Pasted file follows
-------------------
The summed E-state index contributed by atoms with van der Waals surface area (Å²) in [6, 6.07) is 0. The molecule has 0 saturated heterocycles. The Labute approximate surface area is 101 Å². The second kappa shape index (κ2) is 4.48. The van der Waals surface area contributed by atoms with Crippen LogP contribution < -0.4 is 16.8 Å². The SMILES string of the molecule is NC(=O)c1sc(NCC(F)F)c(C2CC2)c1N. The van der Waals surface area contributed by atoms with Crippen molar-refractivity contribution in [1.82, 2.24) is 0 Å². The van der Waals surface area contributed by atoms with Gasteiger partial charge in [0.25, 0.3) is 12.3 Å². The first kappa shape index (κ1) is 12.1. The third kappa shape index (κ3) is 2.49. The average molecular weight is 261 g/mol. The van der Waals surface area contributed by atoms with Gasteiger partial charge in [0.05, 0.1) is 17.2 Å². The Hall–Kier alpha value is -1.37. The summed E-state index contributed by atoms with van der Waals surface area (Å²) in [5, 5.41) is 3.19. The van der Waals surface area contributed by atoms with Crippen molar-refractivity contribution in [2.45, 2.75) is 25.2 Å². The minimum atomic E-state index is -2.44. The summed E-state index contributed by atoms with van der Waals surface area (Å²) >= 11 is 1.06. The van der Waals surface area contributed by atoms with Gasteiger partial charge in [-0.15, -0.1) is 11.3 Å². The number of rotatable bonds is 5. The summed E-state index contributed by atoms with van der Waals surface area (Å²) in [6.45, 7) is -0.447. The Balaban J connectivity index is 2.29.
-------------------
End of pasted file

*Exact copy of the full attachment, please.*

The summed E-state index contributed by atoms with van der Waals surface area (Å²) in [6, 6.07) is 0. The molecule has 0 saturated heterocycles. The Labute approximate surface area is 101 Å². The second kappa shape index (κ2) is 4.48. The van der Waals surface area contributed by atoms with Crippen LogP contribution < -0.4 is 16.8 Å². The SMILES string of the molecule is NC(=O)c1sc(NCC(F)F)c(C2CC2)c1N. The van der Waals surface area contributed by atoms with Crippen molar-refractivity contribution in [1.82, 2.24) is 0 Å². The van der Waals surface area contributed by atoms with Gasteiger partial charge in [0.25, 0.3) is 12.3 Å². The first kappa shape index (κ1) is 12.1. The third kappa shape index (κ3) is 2.49. The average molecular weight is 261 g/mol. The van der Waals surface area contributed by atoms with Gasteiger partial charge in [0.05, 0.1) is 17.2 Å². The Hall–Kier alpha value is -1.37. The summed E-state index contributed by atoms with van der Waals surface area (Å²) in [5, 5.41) is 3.19. The van der Waals surface area contributed by atoms with Crippen molar-refractivity contribution in [2.45, 2.75) is 25.2 Å². The minimum atomic E-state index is -2.44. The summed E-state index contributed by atoms with van der Waals surface area (Å²) >= 11 is 1.06. The van der Waals surface area contributed by atoms with Gasteiger partial charge in [-0.15, -0.1) is 11.3 Å². The number of rotatable bonds is 5. The summed E-state index contributed by atoms with van der Waals surface area (Å²) in [6.45, 7) is -0.447. The Balaban J connectivity index is 2.29.